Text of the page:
OGE's Guide to FOIA & Public Records describes the public information and official records of the U.S. Office of Government Ethics (OGE). It also explains how you can seek access to various agency records, or copies of them. More specific information on FOIA exemptions, fees and other aspects of our FOIA program are contained in OGE's FOIA and Ethics Act fee regulations, codified at 5 C.F.R. part 2604.

Obtaining Records Through FOIA Requests

The Freedom of Information Act, 5 U.S.C. § 552, allows persons to request copies of records not normally prepared for public distribution or otherwise publicly available. The FOIA applies to existing records only and does not require agencies to create new records to comply with a request. It also does not require agencies to collect information they do not have or to do research or analyze data for a requester. Moreover, FOIA requests must be specific enough to permit an OGE employee who is familiar with the subject matter to locate records in a reasonable period of time.

Under the FOIA, certain records may be withheld in whole or in part from the requester if they fall within one of nine FOIA exemptions or certain exclusions. In some cases, OGE is able to provide copies of all of the records requested. However, in other instances, a portion or all of the information requested is exempt from disclosure and must be withheld under the FOIA. The five FOIA exemptions OGE most often relies upon for withholding information are:

  • Exemption 3: Protects information that is prohibited from disclosure by other laws, such as the limitation on access to OGE Form 278e Public Financial Disclosure Reports and report information except pursuant to an appropriate Ethics Act request (see section 105 of the Ethics Act) and the confidentiality provision for OGE Form 450 Confidential Financial Disclosure Reports (see section 107 of the Ethics Act).
  • Exemption 4: Protects trade secrets and privileged or confidential commercial or financial information.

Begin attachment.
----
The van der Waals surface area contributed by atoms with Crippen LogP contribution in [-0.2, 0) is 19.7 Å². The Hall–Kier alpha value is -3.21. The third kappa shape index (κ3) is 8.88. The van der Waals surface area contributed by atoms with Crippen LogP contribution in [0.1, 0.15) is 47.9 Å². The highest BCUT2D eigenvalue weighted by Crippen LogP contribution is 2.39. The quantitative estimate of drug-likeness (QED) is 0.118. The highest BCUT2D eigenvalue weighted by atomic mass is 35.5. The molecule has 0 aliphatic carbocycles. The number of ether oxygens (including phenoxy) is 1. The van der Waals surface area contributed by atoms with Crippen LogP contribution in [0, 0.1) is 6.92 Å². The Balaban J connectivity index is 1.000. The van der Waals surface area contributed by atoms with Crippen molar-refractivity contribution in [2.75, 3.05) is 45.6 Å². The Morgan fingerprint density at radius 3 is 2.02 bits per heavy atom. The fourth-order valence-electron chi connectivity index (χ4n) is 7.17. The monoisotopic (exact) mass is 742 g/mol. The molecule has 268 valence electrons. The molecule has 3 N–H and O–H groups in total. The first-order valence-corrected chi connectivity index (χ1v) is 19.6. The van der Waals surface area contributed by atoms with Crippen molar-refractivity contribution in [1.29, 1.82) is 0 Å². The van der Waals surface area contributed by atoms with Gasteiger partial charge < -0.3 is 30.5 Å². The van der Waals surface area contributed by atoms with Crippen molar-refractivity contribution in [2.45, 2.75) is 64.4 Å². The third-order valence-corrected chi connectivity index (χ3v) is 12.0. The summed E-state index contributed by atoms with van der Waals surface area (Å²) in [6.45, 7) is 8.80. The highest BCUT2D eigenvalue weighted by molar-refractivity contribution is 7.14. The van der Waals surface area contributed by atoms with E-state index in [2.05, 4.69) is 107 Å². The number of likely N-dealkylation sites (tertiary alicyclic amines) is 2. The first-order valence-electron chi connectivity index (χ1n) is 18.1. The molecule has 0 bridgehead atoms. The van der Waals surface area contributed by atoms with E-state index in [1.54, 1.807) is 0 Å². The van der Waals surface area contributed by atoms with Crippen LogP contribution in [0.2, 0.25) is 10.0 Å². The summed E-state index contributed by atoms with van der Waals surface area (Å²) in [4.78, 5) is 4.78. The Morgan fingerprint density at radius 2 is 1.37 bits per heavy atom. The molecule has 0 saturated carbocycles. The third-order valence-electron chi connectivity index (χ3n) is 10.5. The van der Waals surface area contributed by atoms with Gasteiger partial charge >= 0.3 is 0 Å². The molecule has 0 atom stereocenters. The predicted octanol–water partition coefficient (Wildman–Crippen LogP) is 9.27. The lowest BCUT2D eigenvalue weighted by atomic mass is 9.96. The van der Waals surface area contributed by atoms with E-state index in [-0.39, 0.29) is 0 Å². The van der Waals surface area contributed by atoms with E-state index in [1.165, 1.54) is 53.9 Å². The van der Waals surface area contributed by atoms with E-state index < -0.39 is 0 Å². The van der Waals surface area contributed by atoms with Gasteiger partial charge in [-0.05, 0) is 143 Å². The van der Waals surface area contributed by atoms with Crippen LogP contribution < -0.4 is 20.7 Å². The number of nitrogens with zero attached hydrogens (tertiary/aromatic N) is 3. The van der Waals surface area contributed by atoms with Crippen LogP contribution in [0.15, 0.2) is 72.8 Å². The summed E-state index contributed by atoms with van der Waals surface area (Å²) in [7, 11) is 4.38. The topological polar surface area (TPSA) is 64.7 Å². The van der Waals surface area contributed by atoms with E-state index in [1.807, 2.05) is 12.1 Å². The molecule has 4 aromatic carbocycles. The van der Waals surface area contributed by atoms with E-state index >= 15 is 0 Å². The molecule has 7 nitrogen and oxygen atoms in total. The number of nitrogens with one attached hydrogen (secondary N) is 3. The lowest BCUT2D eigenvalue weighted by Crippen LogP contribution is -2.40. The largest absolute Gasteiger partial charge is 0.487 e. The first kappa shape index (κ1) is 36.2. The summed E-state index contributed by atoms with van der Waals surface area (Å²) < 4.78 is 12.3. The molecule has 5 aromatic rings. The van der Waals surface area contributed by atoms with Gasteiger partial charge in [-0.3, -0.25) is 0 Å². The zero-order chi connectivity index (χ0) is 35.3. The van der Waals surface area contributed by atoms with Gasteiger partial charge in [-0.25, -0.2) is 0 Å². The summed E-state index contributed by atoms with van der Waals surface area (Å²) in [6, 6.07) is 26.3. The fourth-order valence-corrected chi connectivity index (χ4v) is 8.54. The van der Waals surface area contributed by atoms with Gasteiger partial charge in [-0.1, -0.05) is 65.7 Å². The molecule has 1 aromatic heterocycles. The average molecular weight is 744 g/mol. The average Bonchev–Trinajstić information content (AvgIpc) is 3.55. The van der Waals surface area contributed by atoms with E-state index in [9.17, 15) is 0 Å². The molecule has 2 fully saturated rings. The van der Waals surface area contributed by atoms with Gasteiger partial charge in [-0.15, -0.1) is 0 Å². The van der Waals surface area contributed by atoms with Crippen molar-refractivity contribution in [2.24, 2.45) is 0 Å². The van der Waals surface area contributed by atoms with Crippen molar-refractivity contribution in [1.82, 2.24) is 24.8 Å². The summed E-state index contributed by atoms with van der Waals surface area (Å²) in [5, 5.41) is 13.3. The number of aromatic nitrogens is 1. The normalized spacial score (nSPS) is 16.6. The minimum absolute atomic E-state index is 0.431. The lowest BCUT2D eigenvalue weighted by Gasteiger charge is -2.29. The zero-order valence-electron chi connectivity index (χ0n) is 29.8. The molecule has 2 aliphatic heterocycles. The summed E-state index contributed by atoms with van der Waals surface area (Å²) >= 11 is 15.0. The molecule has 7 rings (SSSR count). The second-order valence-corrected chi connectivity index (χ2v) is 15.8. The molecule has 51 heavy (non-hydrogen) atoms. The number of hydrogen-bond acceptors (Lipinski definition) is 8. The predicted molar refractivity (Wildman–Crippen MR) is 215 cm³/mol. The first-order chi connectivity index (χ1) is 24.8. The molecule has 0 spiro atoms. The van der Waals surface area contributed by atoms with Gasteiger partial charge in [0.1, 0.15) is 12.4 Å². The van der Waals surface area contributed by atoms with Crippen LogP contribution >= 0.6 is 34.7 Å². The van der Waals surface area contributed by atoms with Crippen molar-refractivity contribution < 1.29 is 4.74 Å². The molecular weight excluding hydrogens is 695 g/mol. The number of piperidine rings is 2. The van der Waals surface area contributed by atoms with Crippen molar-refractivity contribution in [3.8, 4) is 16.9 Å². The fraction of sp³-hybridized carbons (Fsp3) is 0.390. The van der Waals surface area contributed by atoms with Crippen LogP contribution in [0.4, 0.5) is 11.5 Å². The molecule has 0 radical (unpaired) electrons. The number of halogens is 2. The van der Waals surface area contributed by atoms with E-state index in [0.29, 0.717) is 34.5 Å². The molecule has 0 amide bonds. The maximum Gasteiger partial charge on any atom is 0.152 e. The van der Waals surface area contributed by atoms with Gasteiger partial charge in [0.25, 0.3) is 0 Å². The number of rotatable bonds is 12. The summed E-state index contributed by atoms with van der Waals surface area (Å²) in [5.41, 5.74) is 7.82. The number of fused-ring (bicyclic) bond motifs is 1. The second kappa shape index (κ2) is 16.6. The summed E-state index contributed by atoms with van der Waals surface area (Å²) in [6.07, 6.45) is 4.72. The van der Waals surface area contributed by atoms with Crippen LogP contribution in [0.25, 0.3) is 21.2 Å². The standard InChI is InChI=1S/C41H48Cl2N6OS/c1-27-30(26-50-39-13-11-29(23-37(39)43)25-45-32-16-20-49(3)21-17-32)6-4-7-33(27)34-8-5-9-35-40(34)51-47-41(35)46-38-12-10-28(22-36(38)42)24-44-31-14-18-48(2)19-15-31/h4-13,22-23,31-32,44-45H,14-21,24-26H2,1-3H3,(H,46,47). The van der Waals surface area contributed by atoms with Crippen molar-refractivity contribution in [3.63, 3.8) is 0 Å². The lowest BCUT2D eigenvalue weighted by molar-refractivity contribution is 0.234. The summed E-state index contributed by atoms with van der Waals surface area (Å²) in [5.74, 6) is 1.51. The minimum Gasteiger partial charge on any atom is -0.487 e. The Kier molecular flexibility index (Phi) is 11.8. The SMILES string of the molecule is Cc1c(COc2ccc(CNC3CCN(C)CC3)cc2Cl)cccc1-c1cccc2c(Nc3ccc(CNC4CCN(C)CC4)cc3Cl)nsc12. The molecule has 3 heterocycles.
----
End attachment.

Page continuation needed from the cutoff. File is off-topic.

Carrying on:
• Exemption 5: Protects certain interagency and intra-agency pre-decisional deliberative communications.
  • Exemption 6: Protects information about individuals when disclosure would constitute a clearly unwarranted invasion of personal privacy.
  • Exemption 7: Protects records or information compiled for law enforcement purposes, if certain interests would be harmed by release, including when disclosure could reasonably be expected to interfere with enforcement proceedings or constitute an unwarranted invasion of personal privacy.

In the event that OGE relies on one or more FOIA exemptions to deny a requester access to records, the response letter will so inform the requester. The letter will also notify the requester of the right to administratively appeal the initial denial determination to the OGE Program Counsel.

In limited circumstances, publicly acknowledging the existence of a record, in and of itself, could cause harm to law enforcement or national security interests. In order to avoid this type of problem, the FOIA provides special protection for three categories of particularly sensitive law enforcement records. If these records are requested, OGE may respond that there are no records responsive to the request. However, these exclusions do not broaden the authority of OGE to withhold documents; the exclusions are only applicable to information that is otherwise exempt from disclosure. The three statutory exclusions are:

  • (c)(1) Exclusion: Authorizes federal law enforcement agencies, under specified circumstances, to shield the very existence of records of ongoing investigations or proceedings by excluding them entirely from the FOIA's reach.
  • (c)(2) Exclusion: Provides that "whenever informant records maintained by a criminal law enforcement agency under an informant's name or personal identifier are requested by a third party, the agency may treat the records as not subject to the requirements of the FOIA unless the informant's status has been officially confirmed.
  • (c)(3) Exclusions: Pertains only to certain law enforcement records that are maintained by the Federal Bureau of Investigation (FBI). Requesters who believe that records were improperly withheld because of the exclusions can seek judicial review by filing suit in Federal District Court Requesters who believe that records were improperly withheld because of the exclusions can seek judicial review by filing suit in Federal District Court.